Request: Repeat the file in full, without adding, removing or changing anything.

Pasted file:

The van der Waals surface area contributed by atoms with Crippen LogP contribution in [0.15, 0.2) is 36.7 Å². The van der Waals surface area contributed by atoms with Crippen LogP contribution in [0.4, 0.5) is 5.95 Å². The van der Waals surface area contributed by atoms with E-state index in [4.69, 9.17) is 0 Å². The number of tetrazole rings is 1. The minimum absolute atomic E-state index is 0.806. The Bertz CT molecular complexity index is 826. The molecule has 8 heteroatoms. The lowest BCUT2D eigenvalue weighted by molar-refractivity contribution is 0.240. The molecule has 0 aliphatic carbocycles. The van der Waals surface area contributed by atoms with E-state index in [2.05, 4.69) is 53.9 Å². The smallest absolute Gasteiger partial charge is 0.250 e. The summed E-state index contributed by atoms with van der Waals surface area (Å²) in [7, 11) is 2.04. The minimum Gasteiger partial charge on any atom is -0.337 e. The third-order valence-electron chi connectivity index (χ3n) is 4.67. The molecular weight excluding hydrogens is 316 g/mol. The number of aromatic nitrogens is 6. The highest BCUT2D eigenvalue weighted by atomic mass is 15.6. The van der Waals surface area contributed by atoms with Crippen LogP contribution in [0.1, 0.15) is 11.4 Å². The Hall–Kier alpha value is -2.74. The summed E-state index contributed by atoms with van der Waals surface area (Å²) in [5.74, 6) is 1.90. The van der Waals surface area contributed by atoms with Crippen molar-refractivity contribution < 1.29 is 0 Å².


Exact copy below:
The van der Waals surface area contributed by atoms with Crippen LogP contribution in [0.15, 0.2) is 36.7 Å². The van der Waals surface area contributed by atoms with Crippen LogP contribution in [0.4, 0.5) is 5.95 Å². The van der Waals surface area contributed by atoms with E-state index in [4.69, 9.17) is 0 Å². The number of tetrazole rings is 1. The minimum absolute atomic E-state index is 0.806. The Bertz CT molecular complexity index is 826. The molecule has 8 heteroatoms. The lowest BCUT2D eigenvalue weighted by molar-refractivity contribution is 0.240. The molecule has 0 aliphatic carbocycles. The van der Waals surface area contributed by atoms with E-state index in [2.05, 4.69) is 53.9 Å². The smallest absolute Gasteiger partial charge is 0.250 e. The summed E-state index contributed by atoms with van der Waals surface area (Å²) in [7, 11) is 2.04. The minimum Gasteiger partial charge on any atom is -0.337 e. The third-order valence-electron chi connectivity index (χ3n) is 4.67. The molecular weight excluding hydrogens is 316 g/mol. The number of aromatic nitrogens is 6. The highest BCUT2D eigenvalue weighted by atomic mass is 15.6. The van der Waals surface area contributed by atoms with Crippen LogP contribution in [0.1, 0.15) is 11.4 Å². The Hall–Kier alpha value is -2.74. The summed E-state index contributed by atoms with van der Waals surface area (Å²) in [5.74, 6) is 1.90. The van der Waals surface area contributed by atoms with Crippen molar-refractivity contribution < 1.29 is 0 Å².